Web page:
China claimed their second straight clean sweep of the gold medals but that has not been the only story of this year’s world championships with several players and partnership stealing the headlines throughout the week.
If the match between Cai/Fu and Lee/Jung in the 2009 world championships final was the greatest match of that event, the 2011 final between Lee Chong Wei and Lin Dan has to be considered the greatest match in recent memory in the men’s singles. The 81-minute match had everything you’d want from a final and the drama of the last few points only confirmed the greatness of the match. Lee Chong Wei had two chances to be world champion, only for Lin Dan to save those match points and take the title 23-21.
The main disappointment of the week was Taufik Hidayat’s early exit to Zi Liang Derek Wong of Singapore in two games, asking the question if the Indonesian will continue playing until the 2012 Olympics. For Peter Gade, his last chance of a world championship ended at the semi final stage to Lin Dan but was just six points away from the final, leading 15-14 in the third game before the 2nd seeded Lin Dan scored seven unanswered points.
Wang Yihan claimed the women’s title in one-sided final over Cheng Shao Chieh of Chinese Taipei to claim her first world title ahead of three other high seeded Chinese players. The 2nd seeded Chinese player dropped just a single set on route to the final in her 2nd round match against Inthanon Ratchnok whilst her opponent reached the final with the loss of a game including victories over Wang Shixian and Juliane Schenk.
It was yet further disappoint for Wang Shixian, whose recent run of form since winning the All England in March has been poor. Two defeats to Cheng Shao Chieh, one defeat to Tine Baun and a surprise defeat to Lu Lan in the Asian Games was far from the best preparation for this week. Wang Yihan however, came in with the best preparation with a victory in the Indonesian Premier event and with her victory this week will put behind her the poor 2010 season.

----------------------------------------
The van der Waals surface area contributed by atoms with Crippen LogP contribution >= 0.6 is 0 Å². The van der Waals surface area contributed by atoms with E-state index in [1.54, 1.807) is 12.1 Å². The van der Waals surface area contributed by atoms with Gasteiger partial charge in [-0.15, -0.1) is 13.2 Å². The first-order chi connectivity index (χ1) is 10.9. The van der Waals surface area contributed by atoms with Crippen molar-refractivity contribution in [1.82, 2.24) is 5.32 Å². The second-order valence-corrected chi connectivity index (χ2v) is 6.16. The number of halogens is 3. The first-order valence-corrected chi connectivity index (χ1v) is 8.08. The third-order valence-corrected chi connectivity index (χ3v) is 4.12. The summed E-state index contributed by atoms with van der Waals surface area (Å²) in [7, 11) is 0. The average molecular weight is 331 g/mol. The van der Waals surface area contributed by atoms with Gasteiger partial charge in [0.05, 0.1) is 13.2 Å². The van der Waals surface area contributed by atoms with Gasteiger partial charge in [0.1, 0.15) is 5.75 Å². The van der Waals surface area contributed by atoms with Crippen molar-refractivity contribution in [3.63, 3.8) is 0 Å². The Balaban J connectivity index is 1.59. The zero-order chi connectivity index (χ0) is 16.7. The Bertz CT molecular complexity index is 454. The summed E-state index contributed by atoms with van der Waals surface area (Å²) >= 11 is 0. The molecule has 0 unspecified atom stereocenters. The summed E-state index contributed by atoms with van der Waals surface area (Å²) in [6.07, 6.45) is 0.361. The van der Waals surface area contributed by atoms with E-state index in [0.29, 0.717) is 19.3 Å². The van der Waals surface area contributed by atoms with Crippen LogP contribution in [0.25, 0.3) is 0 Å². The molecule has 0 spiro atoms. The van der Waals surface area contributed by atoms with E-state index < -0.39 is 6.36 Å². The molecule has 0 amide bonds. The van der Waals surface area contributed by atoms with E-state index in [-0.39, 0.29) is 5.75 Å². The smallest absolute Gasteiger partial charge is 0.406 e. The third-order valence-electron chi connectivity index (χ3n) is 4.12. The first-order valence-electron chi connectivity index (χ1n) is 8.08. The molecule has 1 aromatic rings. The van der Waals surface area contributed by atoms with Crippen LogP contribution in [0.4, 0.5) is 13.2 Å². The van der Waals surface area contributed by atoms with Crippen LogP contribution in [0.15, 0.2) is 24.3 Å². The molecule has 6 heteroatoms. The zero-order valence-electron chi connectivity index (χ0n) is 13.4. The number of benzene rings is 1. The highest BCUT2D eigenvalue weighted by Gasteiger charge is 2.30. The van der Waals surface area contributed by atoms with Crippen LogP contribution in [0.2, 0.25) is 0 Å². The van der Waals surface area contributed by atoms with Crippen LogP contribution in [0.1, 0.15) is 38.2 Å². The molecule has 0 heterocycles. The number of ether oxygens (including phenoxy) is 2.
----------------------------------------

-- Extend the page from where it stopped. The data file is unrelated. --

Cai and Fu claimed their 4th world title after a shaky start in the opening two rounds before hitting their best form and defeating the top two Korean pairs in the semi final and final to win their 3rd straight world title. Ko and Yoo played exceptional all week but the Chinese pair were too strong in the final and questions will now be asked over the future of the partnerships in this discipline, with Ko and Lee teaming up in the events leading up to the world championships.
Boe and Mogensen’s defeat in the quarter final compounds their recent run of poor form, since failing to win a single match in the Sudirman Cup the pairing has almost been in free fall, but there were signs ever before that in their shock defeat to Bosch and Ridder in the Swiss Open. The new pairing of Conrad-Petersen and Rasmussen had a better run this week and could be a changing of the guard in Danish badminton.
Wang and Yu played against one another in the final of this event last year, but since teaming up have been almost unstoppable. Losing just one match since combining as a partnership and were the runaway favourites for the women’s doubles title and failed to disappoint. Their 22-20, 21-11 victory over Tian and Zhao, the only pairing to ever beat them was a warning to the rest of the women’s doubles field that they are the undoubted best partnership in the world, by a long way.
Both partnerships were rarely troubled on route to the final, with both failing to drop a game in reaching the final. The Japanese pairings of Maeda and Suetsuna as well as Fujii and Kakiiwa weren’t in the same league as the two Chinese pairs and that clearly showed in their quarter and semi final matches. The best two partnerships in the world met in the final and that seems to be the way it will be for the near future.
Zhang and Zhao might have claimed the gold in the mixed doubles, but the heroics of Adcock and Bankier will be the story of the championships. The Chinese pair were the undoubted favourites coming into this week, with victory in the Asian Games and the most recent Premier event in Indonesia. Their opponents in the final defeated four seeds just to reach the final and with every victory their confidence grew, as did the emotional and physical fatigue. Zhang and Zhao needed just 7 games to reach the final whilst Adcock and Bankier needed 11 and almost a hour more on court.
For Imogen Bankier, this is not new territory as one of her previous partnerships with Robert Blair propelled them into the top 20 of the world ranking but this partnership is clearly the future of British badminton with Robertson and Wallwork’s shock defeat in their opening match this week. Tian and Jiaming as well as Ahmad and Natsir will wonder how they were defeated by the British pair in such a convincing manner, with the Olympics being held in the same arena in just a years time with Adcock and Bankier looking to go one better than in 2011.